Those in attendance at the welcoming party got to participate as the Otha Day Drum Circle kicked off the event.
PITTSFIELD, Mass. — A new incubator space for the Morningside area is now open.
The Tyler Street Lab is now open at 730 Tyler St. The building houses offices for a number of community organizations and serves as a one-stop shop for people to access whatever they need, whether that be business assistance or community services.
The lab is funded by MassDevelopment's Transformative Development Initiative and headed by the newly formed Tyler Street Collaborative.
"The Tyler Street Collaborative is people from the community who have ideas and want to try to those ideas out. This is an incubator space for those ideas. If you came in and said you had an entrepreneurship idea, we'll try to help you get the resources, get it up and running," said Morningside Initiative Chairwoman Kate Lauzon.
Currently occupying the space includes Youth Alive, the Morningside Initiative, the NAACP with its first local office in decades, the Goodwill, Rose and Cole Transportation, the Hope Seed Collaboration through Manos Unidas, Nicholas Russo organizing community bike events, and Lauzon's daughter who is a local artist and leads peer groups regarding addiction and mental health issues.
There are also two flex spaces for anybody or group to rent out an office for a certain day/days or hours.
Beyond those specific offices, more than a dozen of local programs and services will use it as a base. It will serve as a place for those in the Morningside neighborhood to get connected to the various organizations operating in the area for basically anything they would need. The space opened on Saturday with a "welcoming party" featuring music and dance.
The idea has been two years in the making. The various groups had all been in existence and when MassDevelopment organized the Better Block event, they all came together. And it worked. The event went off without a hitch.
"We are very diverse here. We have a Latino population. We have NAACP here. We have after-school programs. We are all working together. It shows the community that we can work together," Lauzon said.
The groups continued conversations and collective efforts and eventually were awarded a grant from MassDevelopment to open the lab. The city has been part of the TDI program for a few years as it pushes toward revitalizing Tyler Street and the surrounding neighborhood. The lab is just the next extension into those efforts.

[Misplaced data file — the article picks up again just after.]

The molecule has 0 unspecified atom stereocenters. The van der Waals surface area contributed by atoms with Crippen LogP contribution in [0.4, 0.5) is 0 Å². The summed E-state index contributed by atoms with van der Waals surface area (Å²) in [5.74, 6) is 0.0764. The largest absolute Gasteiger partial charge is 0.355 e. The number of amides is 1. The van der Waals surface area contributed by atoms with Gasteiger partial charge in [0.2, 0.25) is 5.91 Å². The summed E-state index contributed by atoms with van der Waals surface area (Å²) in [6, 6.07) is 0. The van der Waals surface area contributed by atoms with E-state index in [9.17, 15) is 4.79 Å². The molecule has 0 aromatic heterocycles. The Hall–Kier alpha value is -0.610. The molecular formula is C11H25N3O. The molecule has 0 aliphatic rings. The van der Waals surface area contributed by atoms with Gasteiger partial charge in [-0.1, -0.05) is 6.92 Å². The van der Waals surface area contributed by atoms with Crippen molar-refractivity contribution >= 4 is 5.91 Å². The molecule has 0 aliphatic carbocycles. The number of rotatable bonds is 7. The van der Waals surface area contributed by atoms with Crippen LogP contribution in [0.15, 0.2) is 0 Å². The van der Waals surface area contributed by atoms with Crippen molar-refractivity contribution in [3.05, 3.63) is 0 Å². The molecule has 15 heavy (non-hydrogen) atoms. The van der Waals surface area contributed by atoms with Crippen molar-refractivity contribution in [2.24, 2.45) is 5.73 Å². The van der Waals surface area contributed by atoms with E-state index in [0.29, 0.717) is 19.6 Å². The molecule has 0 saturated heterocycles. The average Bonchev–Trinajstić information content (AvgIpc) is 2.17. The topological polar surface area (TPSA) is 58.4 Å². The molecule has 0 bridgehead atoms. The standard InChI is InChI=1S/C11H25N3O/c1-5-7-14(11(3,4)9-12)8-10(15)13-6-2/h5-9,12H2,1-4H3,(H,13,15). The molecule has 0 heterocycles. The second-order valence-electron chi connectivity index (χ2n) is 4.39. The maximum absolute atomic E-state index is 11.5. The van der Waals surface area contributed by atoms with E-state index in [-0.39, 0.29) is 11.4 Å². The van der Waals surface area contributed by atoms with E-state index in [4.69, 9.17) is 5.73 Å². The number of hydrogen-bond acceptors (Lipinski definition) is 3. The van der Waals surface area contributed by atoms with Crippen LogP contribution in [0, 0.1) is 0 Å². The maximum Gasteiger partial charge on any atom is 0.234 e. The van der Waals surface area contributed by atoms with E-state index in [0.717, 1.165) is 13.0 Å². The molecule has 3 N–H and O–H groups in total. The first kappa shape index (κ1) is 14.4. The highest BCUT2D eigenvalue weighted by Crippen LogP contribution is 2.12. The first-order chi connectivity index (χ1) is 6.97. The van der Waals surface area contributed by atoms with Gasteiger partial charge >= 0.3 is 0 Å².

The kick-off event was well attended by the organizations, community members, and city officials. The space is eyed as a collaborative working space for numerous initiatives taking place in the Morningside neighborhood.
Lauzon said even if somebody is outside of that district, they're still welcome.
"We are welcoming to everybody. If you aren't from the TDI Morningside area, you can still come here. We're not going to turn you away. It is a great placement for Morningside but we want everybody included," she said.
The group got access to the space in January and the grant pays for it to operate until the end of June.
"It took a lot to get the space up and running. The sweat equity was ourselves. We did all the painting, the furniture, we brought all the stuff in here. A lot of the collaborators put their own money into this on top of having to pay rent," Lauzon said.
MassDevelopment remains the main funding source and is actively involved in the lab. But Lauzon doesn't have certainty that the state will continue to fund it in the next fiscal year. Nonetheless, the Tyler Street Collaborative believes they will be able to take over if and when MassDevelopment leaves the picture.
"We're fundraising. If we don't have the money for the overhead, for the rent, we're not going to be able to continue this," Lauzon said.
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PITTSFIELD, Mass. — The Community Preservation Act Committee agreed on a schedule for the next grant cycle.
The committee spent the bulk of its meeting last week discussing the next cycle and agreed to keep a similar agenda to how it planned to move forward during this past cycle.
"We have been trying to feel this out, but this makes it easier for people in the community to track what is going on if we have some kind of level of general consistency," City Planner CJ Hoss said.
The CPA recently wrapped up a grant cycle delayed and affected by the COVID-19 pandemic. With uncertainty over if members could actually meet to review applications, they held off on deliberations until the spring.
The Oct. 13 event at Mashpee's Willowbend Country Club on Cape Cod still will be marked by pride and gratitude as 30 celebrities help Soares raise funds to help homeless and disabled vets through the Cape & Islands Veterans Outreach Center.
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